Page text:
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British Transport Police release annual crime statistics

Figures released today show that last year there were just 16 crimes recorded for every million passenger journeys made on the rail network in England, Scotland and Wales.

As the number of passenger journeys on the railways continued to increase – there were an extra 17.5 million journeys in 2016/17 compared with 2015/16 – BTP recorded 52,235 crimes between 1 April 2016 and 31 March 2017.

That compares with 48,718 recorded crimes in 2015/16 and represents a 7% increase in recorded crime (an additional 3,517 crimes). This is less than the increase in all crimes of 11%, recorded by police forces in England and Wales.

Chief Constable Paul Crowther said: “Like most police forces in England and Wales, we recorded more crimes in 2016/17. This was due to a number of factors, including victims and witnesses having the confidence to report crime to us, thanks in part to our discreet and convenient text 61016 service, and targeted campaigns to encourage reporting of crime.

“Despite this increase, the chance of you becoming a victim of crime on the railway remains low, with just 16 crimes for every million journeys made on our railways. A decade ago, we recorded more than twice this, with 35 crimes for every million passenger journeys.

“As the network expands and becomes busier, it’s not surprising that more crimes are recorded. In 2016/17, 987 million more journeys were made on the railway than 10 years before – a total of 3.2 billion journeys a year. Stations are also becoming entertainment hubs, with Birmingham New Street and London St Pancras just two examples of railway stations attracting more people to their shops, bars and coffee shops.

“In addition to the increase in the number of people using the railway, we have also worked hard to make it easier for people to report crime to us.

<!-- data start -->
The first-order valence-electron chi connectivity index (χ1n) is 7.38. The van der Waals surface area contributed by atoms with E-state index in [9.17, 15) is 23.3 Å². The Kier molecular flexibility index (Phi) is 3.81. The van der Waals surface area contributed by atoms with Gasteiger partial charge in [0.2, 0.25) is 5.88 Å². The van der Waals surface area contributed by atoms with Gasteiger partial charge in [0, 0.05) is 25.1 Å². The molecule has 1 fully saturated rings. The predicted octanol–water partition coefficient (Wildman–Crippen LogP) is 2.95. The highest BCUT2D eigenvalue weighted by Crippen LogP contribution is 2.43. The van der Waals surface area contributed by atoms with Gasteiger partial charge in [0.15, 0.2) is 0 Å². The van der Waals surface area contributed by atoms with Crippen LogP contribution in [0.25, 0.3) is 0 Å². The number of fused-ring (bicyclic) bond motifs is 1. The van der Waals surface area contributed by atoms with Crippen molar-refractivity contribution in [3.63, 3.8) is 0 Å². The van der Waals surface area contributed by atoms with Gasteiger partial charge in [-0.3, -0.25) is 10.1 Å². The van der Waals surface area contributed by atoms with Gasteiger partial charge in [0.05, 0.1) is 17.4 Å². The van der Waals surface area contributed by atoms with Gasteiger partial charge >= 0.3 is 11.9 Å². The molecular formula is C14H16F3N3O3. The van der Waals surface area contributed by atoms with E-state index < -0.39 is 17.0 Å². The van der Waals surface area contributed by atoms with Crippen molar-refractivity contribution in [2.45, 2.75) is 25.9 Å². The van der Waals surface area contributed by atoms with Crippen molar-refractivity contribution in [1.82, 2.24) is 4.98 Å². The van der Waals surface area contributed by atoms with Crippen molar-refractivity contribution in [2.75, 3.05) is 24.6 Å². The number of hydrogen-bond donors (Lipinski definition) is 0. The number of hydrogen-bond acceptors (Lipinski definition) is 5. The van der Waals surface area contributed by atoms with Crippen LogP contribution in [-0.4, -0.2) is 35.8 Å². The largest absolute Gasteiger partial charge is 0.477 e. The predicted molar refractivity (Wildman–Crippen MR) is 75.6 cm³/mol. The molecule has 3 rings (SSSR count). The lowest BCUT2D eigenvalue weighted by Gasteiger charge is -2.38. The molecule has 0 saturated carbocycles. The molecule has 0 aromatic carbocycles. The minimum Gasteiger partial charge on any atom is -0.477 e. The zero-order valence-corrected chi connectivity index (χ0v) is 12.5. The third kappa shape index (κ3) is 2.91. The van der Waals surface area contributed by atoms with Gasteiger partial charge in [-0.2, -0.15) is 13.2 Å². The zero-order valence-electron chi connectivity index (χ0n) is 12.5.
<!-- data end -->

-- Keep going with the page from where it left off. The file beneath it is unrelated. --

“We’ve been running a number of campaigns directed at encouraging people to report crimes that previously may have been underreported – including our Report It To Stop It campaign aimed at driving down sexual offences and We Stand Together aimed at encouraging reporting of hate crime.

“Over the past decade, we have seen crime on the railway decrease. Recorded crimes are more than a third lower than they were 10 years ago, despite passenger journeys increasing by 44% in that time. Crime on the railway has decreased by 34% compared with 2006/07, and crimes like robbery have decreased by 82%, theft of passenger property by 47% and criminal damage by 55%.”

In 2016/17, our officers and colleagues in local police forces, together with rail staff and members of the public, made 1,837 life-saving interventions on the railway, an increase of 45% on the previous year. Each one of those represents a person in crisis being prevented from harming themselves and being helped to safety.

Our Report It To Stop It campaign continued to encourage people who experienced unwanted sexual behaviour on the transport network and led to a 9% increase in the number of sexual offences we recorded in 2016/17 – 180 more offences than the year before.

Hate crime increased by 23% compared with 2015/16 – a total of 2,756 offences were recorded in 2016/17. However, we still believe under-reporting is an issue. Through our We Stand Together campaign, we continue to raise awareness of what hate crime is, and encourage those who experience it while they’re travelling on the network, as victims or witnesses, to report it to us. We believe everyone has the right to travel safely, no matter what walk of life they come from. We won’t tolerate behaviour where someone is targeted or made to feel uncomfortable on their journey.

Violence against the person also increased by 12.5% - from 8,230 in 2015/16 to 9,263 recorded crimes last year. The majority of these (5,907) were common assaults, which meant the incident resulted in no injury for the victim. 

For every million passenger journeys in 2016/17, we recorded two violence offences where there was no injury to the victim, and less than 1 (0.7) where the victim was injured. Nationally, police forces recorded an increase in violence offences of 18% and BTP recorded the second lowest number of offences in the country.

Chief Constable Crowther said: “In the last 12 months, BTP officers have been at the forefront of a number of major incidents, including a tram derailment in Croydon in November and critical incidents in Westminster, Manchester and London Bridge and Borough Market.

“Coupled with increasing demand on our services, a growing rail infrastructure and the ever-present threat of terrorism, these are certainly challenging times for police forces. However, I am confident that BTP is in the right position to keep our railways safe for those who work and travel on them. Over the next year, we will continue to make sure we have the right people in the right place and at the right time.” 



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